Leesburg Project Mirrors Lincoln ExpansionKLP's expansion will closely follow Honda's Lincoln timeline. The company will break ground on its Leesburg expansion in January, adding 125 new workers by 2004, Boyer said. Honda's expansion, for which ground was broken in late November, will be completed by 2004, officials with the automaker estimate.
KLP's project will also mirror another aspect of Honda's Lincoln expansion. With the addition of a new production line, the expanded Lincoln plant will be capable of producing multiple vehicles. (The automaker is expected to decide in 2003 whether to build another vehicle at its Alabama operation.)
Similarly, KLP's expanded plant - which will include 109 new welding robots, as well as a new 1,500-ton transfer press - will be able to manufacture steel frame components for multiple vehicles.
"With this new equipment, it is possible that we will be able to add sport utility-vehicle and light-pickup-truck frames to our line in seconds," Boyer said. "We will be able to construct different frame parts for different vehicles, depending on consumer demand."
"This is a fantastic deal for Leesburg," said Mayor Ed Mackey. "This will really help the town and bring more people and businesses to spend more tax dollars." About half of KLP's current employees come from Cherokee County, he explained.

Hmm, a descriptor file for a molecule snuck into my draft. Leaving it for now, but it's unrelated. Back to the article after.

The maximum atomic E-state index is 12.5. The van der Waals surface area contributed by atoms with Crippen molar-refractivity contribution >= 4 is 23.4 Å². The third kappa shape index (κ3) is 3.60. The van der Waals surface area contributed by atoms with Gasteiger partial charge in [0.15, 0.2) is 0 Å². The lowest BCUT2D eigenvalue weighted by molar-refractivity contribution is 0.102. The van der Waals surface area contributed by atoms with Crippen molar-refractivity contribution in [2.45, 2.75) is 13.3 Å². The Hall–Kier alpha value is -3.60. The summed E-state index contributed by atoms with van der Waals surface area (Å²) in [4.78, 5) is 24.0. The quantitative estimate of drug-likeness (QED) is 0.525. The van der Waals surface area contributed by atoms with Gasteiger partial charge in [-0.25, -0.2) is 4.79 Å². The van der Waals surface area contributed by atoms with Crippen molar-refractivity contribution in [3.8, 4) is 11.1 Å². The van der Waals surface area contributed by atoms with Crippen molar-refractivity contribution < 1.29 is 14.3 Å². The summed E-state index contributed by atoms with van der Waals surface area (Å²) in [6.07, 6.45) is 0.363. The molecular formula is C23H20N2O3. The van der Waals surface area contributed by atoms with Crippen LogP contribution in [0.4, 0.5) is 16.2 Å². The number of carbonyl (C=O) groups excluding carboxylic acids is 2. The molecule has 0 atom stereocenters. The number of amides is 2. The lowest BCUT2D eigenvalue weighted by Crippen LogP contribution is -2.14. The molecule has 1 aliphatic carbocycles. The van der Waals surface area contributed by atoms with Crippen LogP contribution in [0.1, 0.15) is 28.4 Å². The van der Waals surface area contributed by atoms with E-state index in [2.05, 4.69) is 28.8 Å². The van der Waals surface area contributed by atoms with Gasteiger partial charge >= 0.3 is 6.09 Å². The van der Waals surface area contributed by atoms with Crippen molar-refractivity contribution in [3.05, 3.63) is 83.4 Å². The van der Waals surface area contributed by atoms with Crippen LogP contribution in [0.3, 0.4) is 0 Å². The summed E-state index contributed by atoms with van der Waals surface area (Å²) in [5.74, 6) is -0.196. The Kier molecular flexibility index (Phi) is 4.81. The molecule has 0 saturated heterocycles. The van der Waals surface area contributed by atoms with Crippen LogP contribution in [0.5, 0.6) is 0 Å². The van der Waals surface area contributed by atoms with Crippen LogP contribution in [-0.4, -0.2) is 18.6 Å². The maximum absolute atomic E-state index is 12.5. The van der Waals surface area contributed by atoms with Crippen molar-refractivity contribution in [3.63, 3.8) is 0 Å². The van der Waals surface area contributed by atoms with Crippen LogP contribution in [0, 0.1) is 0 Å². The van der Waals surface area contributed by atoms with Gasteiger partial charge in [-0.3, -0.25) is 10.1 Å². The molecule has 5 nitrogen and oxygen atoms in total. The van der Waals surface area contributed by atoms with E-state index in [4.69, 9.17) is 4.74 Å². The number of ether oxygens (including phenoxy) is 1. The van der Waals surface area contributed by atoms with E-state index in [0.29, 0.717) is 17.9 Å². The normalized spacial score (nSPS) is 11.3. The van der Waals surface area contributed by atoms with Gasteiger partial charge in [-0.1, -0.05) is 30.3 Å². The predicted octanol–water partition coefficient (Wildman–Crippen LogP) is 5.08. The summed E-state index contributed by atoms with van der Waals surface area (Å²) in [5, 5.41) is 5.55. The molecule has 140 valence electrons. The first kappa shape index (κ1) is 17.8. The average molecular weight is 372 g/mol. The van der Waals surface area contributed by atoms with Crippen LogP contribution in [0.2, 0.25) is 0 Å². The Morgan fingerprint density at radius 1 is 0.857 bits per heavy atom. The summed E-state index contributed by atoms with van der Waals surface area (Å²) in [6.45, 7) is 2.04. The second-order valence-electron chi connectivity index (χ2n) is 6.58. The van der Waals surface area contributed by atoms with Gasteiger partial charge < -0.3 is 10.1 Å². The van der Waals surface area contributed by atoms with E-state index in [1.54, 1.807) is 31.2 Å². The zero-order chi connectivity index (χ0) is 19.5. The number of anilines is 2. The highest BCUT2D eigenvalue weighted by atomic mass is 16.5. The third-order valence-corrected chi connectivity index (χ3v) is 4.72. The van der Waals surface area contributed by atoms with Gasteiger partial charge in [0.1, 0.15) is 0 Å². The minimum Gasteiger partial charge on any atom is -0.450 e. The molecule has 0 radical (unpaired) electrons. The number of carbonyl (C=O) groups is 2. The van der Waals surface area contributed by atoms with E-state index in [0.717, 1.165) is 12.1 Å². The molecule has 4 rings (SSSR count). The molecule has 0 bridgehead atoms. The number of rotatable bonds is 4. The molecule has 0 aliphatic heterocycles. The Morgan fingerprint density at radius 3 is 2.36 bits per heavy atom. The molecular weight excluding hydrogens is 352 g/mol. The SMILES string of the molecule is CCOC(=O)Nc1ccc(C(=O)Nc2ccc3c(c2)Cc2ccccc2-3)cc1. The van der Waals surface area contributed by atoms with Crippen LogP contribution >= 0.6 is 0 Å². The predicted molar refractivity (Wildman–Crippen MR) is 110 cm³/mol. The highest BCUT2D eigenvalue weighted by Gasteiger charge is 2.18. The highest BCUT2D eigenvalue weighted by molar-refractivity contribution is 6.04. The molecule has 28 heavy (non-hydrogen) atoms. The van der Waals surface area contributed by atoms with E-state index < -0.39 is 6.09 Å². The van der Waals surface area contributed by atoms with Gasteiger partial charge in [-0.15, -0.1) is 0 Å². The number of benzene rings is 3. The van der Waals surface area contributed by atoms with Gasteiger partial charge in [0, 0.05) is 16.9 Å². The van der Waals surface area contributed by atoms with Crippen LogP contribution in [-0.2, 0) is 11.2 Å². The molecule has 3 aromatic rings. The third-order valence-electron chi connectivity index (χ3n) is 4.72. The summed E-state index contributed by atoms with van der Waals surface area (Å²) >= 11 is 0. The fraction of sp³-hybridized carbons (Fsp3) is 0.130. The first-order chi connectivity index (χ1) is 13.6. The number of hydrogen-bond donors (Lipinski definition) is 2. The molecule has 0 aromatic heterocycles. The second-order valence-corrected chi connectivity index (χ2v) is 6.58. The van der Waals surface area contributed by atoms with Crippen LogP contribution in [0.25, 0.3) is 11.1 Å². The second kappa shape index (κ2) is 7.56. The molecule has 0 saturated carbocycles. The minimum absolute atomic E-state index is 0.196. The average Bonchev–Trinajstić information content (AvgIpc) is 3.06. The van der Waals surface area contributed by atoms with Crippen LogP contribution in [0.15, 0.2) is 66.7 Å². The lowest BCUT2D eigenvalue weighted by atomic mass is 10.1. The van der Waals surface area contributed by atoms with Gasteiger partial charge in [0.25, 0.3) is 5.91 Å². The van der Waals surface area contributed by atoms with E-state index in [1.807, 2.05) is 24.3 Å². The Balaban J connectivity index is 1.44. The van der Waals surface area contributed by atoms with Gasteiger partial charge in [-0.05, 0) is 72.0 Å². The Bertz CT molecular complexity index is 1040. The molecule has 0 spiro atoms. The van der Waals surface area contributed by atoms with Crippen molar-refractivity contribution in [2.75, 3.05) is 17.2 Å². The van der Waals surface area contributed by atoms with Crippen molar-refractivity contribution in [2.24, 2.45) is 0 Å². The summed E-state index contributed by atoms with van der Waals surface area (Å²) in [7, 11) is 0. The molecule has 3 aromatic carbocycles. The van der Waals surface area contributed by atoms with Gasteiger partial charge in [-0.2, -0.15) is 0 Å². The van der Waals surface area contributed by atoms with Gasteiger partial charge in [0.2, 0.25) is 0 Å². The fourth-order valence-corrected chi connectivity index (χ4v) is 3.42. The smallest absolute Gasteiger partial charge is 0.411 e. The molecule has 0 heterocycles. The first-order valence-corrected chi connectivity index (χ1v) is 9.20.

"Our economy," Mackey added, "has grown over these last few years because of KLP," which broke ground in Leesburg in June of 2000. Since then, the city has added a convenience store, a pharmacy, a Dollar General store, a Subway outlet and a video store, Mackey explained.
Changes Afoot for State Economic Development?KLP's expansion announcement and Honda's groundbreaking coincided with a possible major revamping of the state's economic development structure.
Gov. Don Siegelman (D) is leaving office in January, following a narrow loss in November's election to Bob Riley (R).
"Education and quality job growth go together hand in hand. It's extremely important that the incoming administration recognizes that point," Siegelman said at the Lincoln groundbreaking for Honda, whose $158-million incentive package in 1999 was the first contract that Siegelman signed as governor.